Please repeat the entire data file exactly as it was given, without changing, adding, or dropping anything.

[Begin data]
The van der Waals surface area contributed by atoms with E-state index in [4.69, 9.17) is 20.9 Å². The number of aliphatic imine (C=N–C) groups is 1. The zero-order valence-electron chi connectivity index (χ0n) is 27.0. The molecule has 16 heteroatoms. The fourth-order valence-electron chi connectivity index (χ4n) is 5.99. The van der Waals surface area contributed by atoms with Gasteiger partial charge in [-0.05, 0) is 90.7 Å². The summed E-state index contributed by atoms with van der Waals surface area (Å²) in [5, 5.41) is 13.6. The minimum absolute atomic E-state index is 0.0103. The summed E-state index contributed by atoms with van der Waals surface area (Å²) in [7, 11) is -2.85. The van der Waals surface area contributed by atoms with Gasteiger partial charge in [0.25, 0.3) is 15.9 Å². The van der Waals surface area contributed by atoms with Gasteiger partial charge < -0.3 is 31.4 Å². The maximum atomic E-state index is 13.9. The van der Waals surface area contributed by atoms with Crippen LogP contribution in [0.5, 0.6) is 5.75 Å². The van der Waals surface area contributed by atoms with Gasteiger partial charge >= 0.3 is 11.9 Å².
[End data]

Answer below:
The van der Waals surface area contributed by atoms with E-state index in [4.69, 9.17) is 20.9 Å². The number of aliphatic imine (C=N–C) groups is 1. The zero-order valence-electron chi connectivity index (χ0n) is 27.0. The molecule has 16 heteroatoms. The fourth-order valence-electron chi connectivity index (χ4n) is 5.99. The van der Waals surface area contributed by atoms with Gasteiger partial charge in [-0.05, 0) is 90.7 Å². The summed E-state index contributed by atoms with van der Waals surface area (Å²) in [5, 5.41) is 13.6. The minimum absolute atomic E-state index is 0.0103. The summed E-state index contributed by atoms with van der Waals surface area (Å²) in [7, 11) is -2.85. The van der Waals surface area contributed by atoms with Gasteiger partial charge in [0.25, 0.3) is 15.9 Å². The van der Waals surface area contributed by atoms with Gasteiger partial charge < -0.3 is 31.4 Å². The maximum atomic E-state index is 13.9. The van der Waals surface area contributed by atoms with Crippen LogP contribution in [0.5, 0.6) is 5.75 Å². The van der Waals surface area contributed by atoms with Gasteiger partial charge >= 0.3 is 11.9 Å².